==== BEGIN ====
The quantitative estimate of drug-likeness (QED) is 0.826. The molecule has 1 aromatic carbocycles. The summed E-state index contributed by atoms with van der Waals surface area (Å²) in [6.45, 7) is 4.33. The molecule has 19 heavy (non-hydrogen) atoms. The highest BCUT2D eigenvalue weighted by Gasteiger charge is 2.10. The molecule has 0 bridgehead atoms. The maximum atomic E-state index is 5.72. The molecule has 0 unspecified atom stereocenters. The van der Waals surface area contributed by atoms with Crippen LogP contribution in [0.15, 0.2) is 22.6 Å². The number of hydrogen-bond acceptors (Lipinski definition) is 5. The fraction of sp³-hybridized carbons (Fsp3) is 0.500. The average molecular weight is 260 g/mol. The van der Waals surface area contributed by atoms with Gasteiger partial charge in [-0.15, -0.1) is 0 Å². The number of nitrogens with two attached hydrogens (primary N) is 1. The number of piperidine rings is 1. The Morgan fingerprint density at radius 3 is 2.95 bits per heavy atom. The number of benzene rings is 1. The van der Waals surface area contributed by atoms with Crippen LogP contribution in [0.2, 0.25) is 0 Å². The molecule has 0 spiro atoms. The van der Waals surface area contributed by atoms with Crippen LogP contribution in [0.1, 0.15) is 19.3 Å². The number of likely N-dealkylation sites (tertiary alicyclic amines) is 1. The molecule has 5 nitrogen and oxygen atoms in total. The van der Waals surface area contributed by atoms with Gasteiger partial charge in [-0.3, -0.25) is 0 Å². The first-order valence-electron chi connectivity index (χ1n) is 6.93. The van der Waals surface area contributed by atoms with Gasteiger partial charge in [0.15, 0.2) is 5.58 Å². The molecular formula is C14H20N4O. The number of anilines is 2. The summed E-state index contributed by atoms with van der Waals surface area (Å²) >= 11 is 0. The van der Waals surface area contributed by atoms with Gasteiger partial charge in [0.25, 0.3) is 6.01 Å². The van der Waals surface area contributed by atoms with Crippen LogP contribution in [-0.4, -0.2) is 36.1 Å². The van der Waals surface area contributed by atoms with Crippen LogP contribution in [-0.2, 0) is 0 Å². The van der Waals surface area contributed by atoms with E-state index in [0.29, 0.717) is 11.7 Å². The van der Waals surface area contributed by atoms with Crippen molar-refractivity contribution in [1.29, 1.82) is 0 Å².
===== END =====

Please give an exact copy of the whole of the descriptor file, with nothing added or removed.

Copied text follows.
The quantitative estimate of drug-likeness (QED) is 0.826. The molecule has 1 aromatic carbocycles. The summed E-state index contributed by atoms with van der Waals surface area (Å²) in [6.45, 7) is 4.33. The molecule has 19 heavy (non-hydrogen) atoms. The highest BCUT2D eigenvalue weighted by Gasteiger charge is 2.10. The molecule has 0 bridgehead atoms. The maximum atomic E-state index is 5.72. The molecule has 0 unspecified atom stereocenters. The van der Waals surface area contributed by atoms with Crippen LogP contribution in [0.15, 0.2) is 22.6 Å². The number of hydrogen-bond acceptors (Lipinski definition) is 5. The fraction of sp³-hybridized carbons (Fsp3) is 0.500. The average molecular weight is 260 g/mol. The van der Waals surface area contributed by atoms with Gasteiger partial charge in [-0.15, -0.1) is 0 Å². The number of nitrogens with two attached hydrogens (primary N) is 1. The number of piperidine rings is 1. The Morgan fingerprint density at radius 3 is 2.95 bits per heavy atom. The number of benzene rings is 1. The van der Waals surface area contributed by atoms with Crippen LogP contribution in [0.2, 0.25) is 0 Å². The molecule has 0 spiro atoms. The van der Waals surface area contributed by atoms with Crippen LogP contribution in [0.1, 0.15) is 19.3 Å². The number of likely N-dealkylation sites (tertiary alicyclic amines) is 1. The molecule has 5 nitrogen and oxygen atoms in total. The van der Waals surface area contributed by atoms with Gasteiger partial charge in [-0.3, -0.25) is 0 Å². The first-order valence-electron chi connectivity index (χ1n) is 6.93. The van der Waals surface area contributed by atoms with Gasteiger partial charge in [0.15, 0.2) is 5.58 Å². The molecular formula is C14H20N4O. The number of anilines is 2. The summed E-state index contributed by atoms with van der Waals surface area (Å²) >= 11 is 0. The van der Waals surface area contributed by atoms with Gasteiger partial charge in [0.25, 0.3) is 6.01 Å². The van der Waals surface area contributed by atoms with Crippen LogP contribution in [-0.4, -0.2) is 36.1 Å². The van der Waals surface area contributed by atoms with Crippen LogP contribution in [-0.2, 0) is 0 Å². The van der Waals surface area contributed by atoms with E-state index in [0.29, 0.717) is 11.7 Å². The van der Waals surface area contributed by atoms with Crippen molar-refractivity contribution in [1.29, 1.82) is 0 Å².